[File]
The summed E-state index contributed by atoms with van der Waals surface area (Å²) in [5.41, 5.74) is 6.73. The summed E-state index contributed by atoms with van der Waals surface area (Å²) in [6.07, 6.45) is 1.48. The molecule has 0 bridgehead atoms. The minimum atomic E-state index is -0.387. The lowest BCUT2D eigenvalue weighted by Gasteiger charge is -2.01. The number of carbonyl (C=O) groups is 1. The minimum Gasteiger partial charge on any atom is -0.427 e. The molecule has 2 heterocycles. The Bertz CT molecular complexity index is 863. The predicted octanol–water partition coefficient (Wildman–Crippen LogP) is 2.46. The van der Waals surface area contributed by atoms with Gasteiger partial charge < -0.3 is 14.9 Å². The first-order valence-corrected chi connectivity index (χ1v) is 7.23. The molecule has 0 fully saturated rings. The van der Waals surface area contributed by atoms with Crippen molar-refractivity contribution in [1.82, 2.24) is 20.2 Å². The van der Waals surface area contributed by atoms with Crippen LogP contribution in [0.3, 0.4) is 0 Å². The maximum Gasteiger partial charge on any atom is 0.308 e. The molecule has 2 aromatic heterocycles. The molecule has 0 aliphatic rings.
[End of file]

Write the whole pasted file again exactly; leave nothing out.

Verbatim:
The summed E-state index contributed by atoms with van der Waals surface area (Å²) in [5.41, 5.74) is 6.73. The summed E-state index contributed by atoms with van der Waals surface area (Å²) in [6.07, 6.45) is 1.48. The molecule has 0 bridgehead atoms. The minimum atomic E-state index is -0.387. The lowest BCUT2D eigenvalue weighted by Gasteiger charge is -2.01. The number of carbonyl (C=O) groups is 1. The minimum Gasteiger partial charge on any atom is -0.427 e. The molecule has 2 heterocycles. The Bertz CT molecular complexity index is 863. The predicted octanol–water partition coefficient (Wildman–Crippen LogP) is 2.46. The van der Waals surface area contributed by atoms with Gasteiger partial charge < -0.3 is 14.9 Å². The first-order valence-corrected chi connectivity index (χ1v) is 7.23. The molecule has 0 fully saturated rings. The van der Waals surface area contributed by atoms with Crippen molar-refractivity contribution in [1.82, 2.24) is 20.2 Å². The van der Waals surface area contributed by atoms with Crippen LogP contribution in [0.3, 0.4) is 0 Å². The maximum Gasteiger partial charge on any atom is 0.308 e. The molecule has 2 aromatic heterocycles. The molecule has 0 aliphatic rings.